Back-to-school season is here, which means haircuts, textbooks, new shoes and clothing – and most important, a visit to the doctor for routine immunizations.
Immunizations, or vaccines, help protect your health by building immunity to disease. Some vaccines – such as those received in childhood – are needed only a few times for lifelong protection, and others must be repeated annually to protect against recurring illnesses, such as the flu.
August is National Immunization Awareness Month. Protect yourself and the ones you love by making sure you’re up to speed on the vaccines that you and your family need to stay healthy.
Parents of young children can ask your pediatrician for guidance on the immunizations your child needs from birth to age 18. Your doctor will administer the appropriate vaccinations or boosters needed for school or sports and to maintain good health during your child’s annual physical. These vaccinations are based on the guidelines of the American Academy of Pediatrics (AAP) or the Centers for Disease Control & Prevention (CDC) and protect against diseases ranging from chickenpox to measles and mumps.
From birth to age 12, your child will receive one or more of the following vaccines:
• Hepatitis A and B
• Diphtheria, tetanus, & pertussis (whooping cough) (DTaP)
• Bacterial meningitis (Hib)
• Pneumococcal vaccine
• Measles, mumps, rubella (MMR)
• Chickenpox (varicella)
• Human papillomavirus (HPV)
• Meningococcal vaccine (meningitis)
“Vaccines help to protect a child as they grow and develop by providing acquired immunity to diseases that could be quite serious and in some cases, deadly,” says Joyce Noe, RN, Infection Prevention and Control at Logan Memorial Hospital. “Vaccines prevent a disease from occurring, rather than attempting to treat or cure it once the illness is contracted. In recent years, there has been a variety of media hype about the benefits and timing of vaccinations for children. I encourage parents to talk with your pediatrician about any questions or concerns and consult reliable resources, such as the AAP or CDC, for information to help make an informed decision.”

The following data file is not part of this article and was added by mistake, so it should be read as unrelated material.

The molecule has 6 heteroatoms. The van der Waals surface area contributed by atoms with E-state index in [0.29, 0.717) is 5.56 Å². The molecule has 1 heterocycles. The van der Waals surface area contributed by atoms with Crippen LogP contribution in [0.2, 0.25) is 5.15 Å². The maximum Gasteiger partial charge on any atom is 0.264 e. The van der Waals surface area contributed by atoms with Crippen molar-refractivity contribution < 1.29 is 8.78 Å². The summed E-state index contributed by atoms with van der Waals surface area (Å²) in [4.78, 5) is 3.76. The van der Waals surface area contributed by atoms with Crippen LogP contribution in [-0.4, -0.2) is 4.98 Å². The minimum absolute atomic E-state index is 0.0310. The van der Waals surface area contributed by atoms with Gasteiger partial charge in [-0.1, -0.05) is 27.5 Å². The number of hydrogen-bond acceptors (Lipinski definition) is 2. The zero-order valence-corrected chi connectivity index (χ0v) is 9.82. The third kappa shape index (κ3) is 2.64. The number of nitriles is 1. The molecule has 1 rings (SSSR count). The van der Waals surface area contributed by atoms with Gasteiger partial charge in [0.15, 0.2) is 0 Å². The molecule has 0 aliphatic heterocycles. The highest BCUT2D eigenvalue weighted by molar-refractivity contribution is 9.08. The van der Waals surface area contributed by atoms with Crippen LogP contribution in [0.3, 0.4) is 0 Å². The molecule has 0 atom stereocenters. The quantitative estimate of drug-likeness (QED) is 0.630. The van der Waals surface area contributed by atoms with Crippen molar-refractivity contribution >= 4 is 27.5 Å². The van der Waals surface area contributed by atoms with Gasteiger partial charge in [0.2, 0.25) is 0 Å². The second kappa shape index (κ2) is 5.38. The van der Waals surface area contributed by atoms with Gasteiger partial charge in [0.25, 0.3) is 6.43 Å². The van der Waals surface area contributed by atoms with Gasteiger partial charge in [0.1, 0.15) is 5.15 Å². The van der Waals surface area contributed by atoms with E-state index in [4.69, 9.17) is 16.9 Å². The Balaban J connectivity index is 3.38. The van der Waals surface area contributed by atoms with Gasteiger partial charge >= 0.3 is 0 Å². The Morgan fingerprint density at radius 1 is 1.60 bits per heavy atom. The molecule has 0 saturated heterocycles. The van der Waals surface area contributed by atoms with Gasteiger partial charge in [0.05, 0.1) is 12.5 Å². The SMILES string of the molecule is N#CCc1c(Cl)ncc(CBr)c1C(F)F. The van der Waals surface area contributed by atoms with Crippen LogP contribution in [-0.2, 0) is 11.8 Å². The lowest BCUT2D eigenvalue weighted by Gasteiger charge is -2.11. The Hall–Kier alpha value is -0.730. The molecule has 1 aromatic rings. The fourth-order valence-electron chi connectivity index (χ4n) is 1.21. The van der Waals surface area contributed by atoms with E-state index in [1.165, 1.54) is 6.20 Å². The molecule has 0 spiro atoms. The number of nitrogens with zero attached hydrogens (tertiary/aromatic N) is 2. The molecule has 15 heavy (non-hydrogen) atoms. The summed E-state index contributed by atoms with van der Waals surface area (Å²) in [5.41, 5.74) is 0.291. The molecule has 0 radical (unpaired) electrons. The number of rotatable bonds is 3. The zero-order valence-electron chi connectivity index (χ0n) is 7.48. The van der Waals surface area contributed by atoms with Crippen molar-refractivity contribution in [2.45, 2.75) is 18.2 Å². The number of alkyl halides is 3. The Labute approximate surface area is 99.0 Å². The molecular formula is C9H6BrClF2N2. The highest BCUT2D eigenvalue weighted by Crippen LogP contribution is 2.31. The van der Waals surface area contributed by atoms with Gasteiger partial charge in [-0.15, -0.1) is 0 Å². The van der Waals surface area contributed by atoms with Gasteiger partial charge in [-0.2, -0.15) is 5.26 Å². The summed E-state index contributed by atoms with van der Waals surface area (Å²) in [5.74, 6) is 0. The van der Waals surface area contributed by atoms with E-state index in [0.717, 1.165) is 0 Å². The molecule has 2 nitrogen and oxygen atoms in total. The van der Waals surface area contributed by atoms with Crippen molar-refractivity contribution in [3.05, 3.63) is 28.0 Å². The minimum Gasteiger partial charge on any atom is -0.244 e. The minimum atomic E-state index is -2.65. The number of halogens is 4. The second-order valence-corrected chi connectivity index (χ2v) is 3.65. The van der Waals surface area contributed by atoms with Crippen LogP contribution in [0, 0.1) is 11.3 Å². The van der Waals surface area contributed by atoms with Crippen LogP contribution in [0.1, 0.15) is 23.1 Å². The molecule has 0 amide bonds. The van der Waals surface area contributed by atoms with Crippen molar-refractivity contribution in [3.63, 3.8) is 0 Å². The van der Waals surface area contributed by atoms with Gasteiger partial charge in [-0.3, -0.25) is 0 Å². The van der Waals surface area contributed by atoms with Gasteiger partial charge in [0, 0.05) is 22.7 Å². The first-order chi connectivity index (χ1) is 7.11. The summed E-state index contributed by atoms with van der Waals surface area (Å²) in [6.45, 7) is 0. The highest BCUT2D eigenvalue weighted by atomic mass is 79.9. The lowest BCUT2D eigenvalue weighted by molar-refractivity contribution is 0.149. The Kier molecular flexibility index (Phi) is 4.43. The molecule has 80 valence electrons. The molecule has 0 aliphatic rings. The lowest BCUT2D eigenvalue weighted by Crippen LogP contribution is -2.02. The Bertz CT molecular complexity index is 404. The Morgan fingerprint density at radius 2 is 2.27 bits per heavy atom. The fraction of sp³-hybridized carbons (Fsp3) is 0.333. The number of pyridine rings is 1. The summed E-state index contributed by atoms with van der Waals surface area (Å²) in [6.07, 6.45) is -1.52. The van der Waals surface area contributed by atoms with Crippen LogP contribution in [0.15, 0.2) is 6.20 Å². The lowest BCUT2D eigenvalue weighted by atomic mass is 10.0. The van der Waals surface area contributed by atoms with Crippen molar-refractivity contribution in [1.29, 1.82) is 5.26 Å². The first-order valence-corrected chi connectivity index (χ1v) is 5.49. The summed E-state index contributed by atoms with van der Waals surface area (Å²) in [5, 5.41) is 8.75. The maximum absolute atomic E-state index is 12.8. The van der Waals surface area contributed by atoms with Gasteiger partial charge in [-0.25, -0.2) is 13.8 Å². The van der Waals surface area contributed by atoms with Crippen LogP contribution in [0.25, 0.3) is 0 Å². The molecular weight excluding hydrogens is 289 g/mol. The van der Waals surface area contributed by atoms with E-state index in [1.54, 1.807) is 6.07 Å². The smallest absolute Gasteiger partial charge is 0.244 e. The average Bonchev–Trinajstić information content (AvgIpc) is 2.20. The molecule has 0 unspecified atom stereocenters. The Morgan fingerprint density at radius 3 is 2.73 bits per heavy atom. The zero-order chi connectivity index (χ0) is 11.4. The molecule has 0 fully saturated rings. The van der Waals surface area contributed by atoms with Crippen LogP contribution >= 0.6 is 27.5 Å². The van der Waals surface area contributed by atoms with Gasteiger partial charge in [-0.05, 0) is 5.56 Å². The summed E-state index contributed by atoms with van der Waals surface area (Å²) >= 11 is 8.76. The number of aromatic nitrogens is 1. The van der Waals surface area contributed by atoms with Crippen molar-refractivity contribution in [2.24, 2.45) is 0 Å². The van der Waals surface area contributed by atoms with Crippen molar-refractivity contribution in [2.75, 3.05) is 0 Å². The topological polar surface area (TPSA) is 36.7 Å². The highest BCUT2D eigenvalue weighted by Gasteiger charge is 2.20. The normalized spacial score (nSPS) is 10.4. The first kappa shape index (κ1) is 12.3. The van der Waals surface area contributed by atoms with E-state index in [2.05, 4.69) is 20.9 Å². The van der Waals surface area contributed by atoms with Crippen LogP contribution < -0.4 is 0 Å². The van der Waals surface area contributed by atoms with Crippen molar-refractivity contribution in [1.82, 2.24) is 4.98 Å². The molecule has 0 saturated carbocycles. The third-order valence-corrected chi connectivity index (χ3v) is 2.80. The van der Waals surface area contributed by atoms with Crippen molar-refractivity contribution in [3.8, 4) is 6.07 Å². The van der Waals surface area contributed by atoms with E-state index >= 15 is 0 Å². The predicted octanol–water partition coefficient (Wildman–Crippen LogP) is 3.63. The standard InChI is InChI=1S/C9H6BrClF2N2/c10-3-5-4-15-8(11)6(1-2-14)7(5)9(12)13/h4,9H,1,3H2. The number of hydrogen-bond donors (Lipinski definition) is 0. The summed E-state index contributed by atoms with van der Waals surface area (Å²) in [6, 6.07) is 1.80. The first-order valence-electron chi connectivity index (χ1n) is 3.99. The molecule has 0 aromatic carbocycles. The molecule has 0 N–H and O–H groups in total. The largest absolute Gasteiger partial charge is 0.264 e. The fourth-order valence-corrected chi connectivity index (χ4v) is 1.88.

The importance of annual immunizations for adults
Just because you’re not a kid anymore doesn’t mean you don’t need immunizations each year. Vaccines for adults are recommended based on age, prior vaccination history, health, lifestyle, occupation and travel patterns (i.e., outside the United States).
The CDC recommends that all persons aged 6 months or older be vaccinated against the flu annually. Unlike childhood vaccines, one isn’t enough, because each year the flu virus contains different strains, and each year’s vaccine is formulated to protect against three or four different flu viruses that are expected to be the most common strains circulating during a particular season.
While everyone should receive a flu vaccine, certain individuals should be particularly vigilant, due to increased risk of severe flu complications. This includes young children; pregnant women; healthcare workers; people who suffer from chronic health conditions such as asthma, diabetes, or heart and lung disease; and adults age 65 and older.
The CDC also recommends that all adults over age 60 receive the shingles vaccine. Shingles – a burning, painful rash and fluid-filled blisters — happens when the chickenpox virus, which lies dormant in the body for years after a person has had the illness, reactivates. The likelihood of developing shingles increases with age, and physical or emotional stress. If you have already had shingles, the vaccine can help prevent a recurrence.
“The flu vaccine and shingles vaccine are particularly important for older adults, because these illnesses can have particularly severe complications in adults over age 60,” said Joyce Noe, RN, Infection Prevention and Control at Logan Memorial Hospital.
Should I Be Vaccinated?
Certain health conditions, lifestyle or risk factors can factor into the benefit and timing of vaccination. If you are pregnant, breastfeeding, moderately or severely ill, suffer from a chronic illness or immune system disorder, have severe allergies (including egg allergy), are undergoing cancer treatment, or have previously had a severe reaction to a vaccine, talk with your doctor and follow his or her recommendation for immunizations.
For more information, visit www.cdc.gov/vaccines, or call your primary care provider. If you do not have a primary care provider, Logan Memorial Hospital can help you identify one. Simply call 270-726-4011.